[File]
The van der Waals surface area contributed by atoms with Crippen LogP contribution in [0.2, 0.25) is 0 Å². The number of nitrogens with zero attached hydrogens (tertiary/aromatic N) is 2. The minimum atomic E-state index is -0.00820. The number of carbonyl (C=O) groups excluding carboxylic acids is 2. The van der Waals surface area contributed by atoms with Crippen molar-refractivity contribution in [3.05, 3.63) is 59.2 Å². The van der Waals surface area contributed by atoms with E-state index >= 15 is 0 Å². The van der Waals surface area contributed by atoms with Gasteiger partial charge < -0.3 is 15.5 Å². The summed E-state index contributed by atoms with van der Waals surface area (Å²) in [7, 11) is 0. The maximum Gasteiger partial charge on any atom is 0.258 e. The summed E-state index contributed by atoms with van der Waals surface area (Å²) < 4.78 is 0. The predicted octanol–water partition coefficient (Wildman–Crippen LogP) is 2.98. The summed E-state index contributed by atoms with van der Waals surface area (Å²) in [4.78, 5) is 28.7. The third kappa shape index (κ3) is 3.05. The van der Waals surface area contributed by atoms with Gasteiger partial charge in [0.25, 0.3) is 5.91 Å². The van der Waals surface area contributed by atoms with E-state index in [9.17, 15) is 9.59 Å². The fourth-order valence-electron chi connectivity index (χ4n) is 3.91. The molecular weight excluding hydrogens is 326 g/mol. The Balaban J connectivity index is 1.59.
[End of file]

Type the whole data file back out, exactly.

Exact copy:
The van der Waals surface area contributed by atoms with Crippen LogP contribution in [0.2, 0.25) is 0 Å². The number of nitrogens with zero attached hydrogens (tertiary/aromatic N) is 2. The minimum atomic E-state index is -0.00820. The number of carbonyl (C=O) groups excluding carboxylic acids is 2. The van der Waals surface area contributed by atoms with Crippen molar-refractivity contribution in [3.05, 3.63) is 59.2 Å². The van der Waals surface area contributed by atoms with E-state index >= 15 is 0 Å². The van der Waals surface area contributed by atoms with Gasteiger partial charge < -0.3 is 15.5 Å². The summed E-state index contributed by atoms with van der Waals surface area (Å²) in [7, 11) is 0. The maximum Gasteiger partial charge on any atom is 0.258 e. The summed E-state index contributed by atoms with van der Waals surface area (Å²) < 4.78 is 0. The predicted octanol–water partition coefficient (Wildman–Crippen LogP) is 2.98. The summed E-state index contributed by atoms with van der Waals surface area (Å²) in [4.78, 5) is 28.7. The third kappa shape index (κ3) is 3.05. The van der Waals surface area contributed by atoms with Gasteiger partial charge in [0.25, 0.3) is 5.91 Å². The van der Waals surface area contributed by atoms with E-state index in [9.17, 15) is 9.59 Å². The fourth-order valence-electron chi connectivity index (χ4n) is 3.91. The molecular weight excluding hydrogens is 326 g/mol. The Balaban J connectivity index is 1.59.